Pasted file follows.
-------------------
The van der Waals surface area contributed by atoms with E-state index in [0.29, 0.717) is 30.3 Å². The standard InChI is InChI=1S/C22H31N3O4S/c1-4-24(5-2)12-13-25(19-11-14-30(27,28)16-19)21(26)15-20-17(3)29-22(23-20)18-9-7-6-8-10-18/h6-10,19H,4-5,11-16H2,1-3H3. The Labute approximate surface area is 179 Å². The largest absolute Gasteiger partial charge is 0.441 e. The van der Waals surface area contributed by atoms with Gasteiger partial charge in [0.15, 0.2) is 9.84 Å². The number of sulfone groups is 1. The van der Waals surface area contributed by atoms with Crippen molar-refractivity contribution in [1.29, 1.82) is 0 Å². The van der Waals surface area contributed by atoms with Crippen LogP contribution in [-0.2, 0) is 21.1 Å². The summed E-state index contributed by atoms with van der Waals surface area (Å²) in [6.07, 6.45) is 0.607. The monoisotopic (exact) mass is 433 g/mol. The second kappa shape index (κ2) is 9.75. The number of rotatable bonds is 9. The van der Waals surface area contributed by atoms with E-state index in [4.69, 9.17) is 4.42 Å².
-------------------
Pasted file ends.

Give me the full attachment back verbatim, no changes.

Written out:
The van der Waals surface area contributed by atoms with E-state index in [0.29, 0.717) is 30.3 Å². The standard InChI is InChI=1S/C22H31N3O4S/c1-4-24(5-2)12-13-25(19-11-14-30(27,28)16-19)21(26)15-20-17(3)29-22(23-20)18-9-7-6-8-10-18/h6-10,19H,4-5,11-16H2,1-3H3. The Labute approximate surface area is 179 Å². The largest absolute Gasteiger partial charge is 0.441 e. The van der Waals surface area contributed by atoms with Gasteiger partial charge in [0.15, 0.2) is 9.84 Å². The number of sulfone groups is 1. The van der Waals surface area contributed by atoms with Crippen molar-refractivity contribution in [1.29, 1.82) is 0 Å². The van der Waals surface area contributed by atoms with Crippen LogP contribution in [-0.2, 0) is 21.1 Å². The summed E-state index contributed by atoms with van der Waals surface area (Å²) in [6.07, 6.45) is 0.607. The monoisotopic (exact) mass is 433 g/mol. The second kappa shape index (κ2) is 9.75. The number of rotatable bonds is 9. The van der Waals surface area contributed by atoms with E-state index in [4.69, 9.17) is 4.42 Å².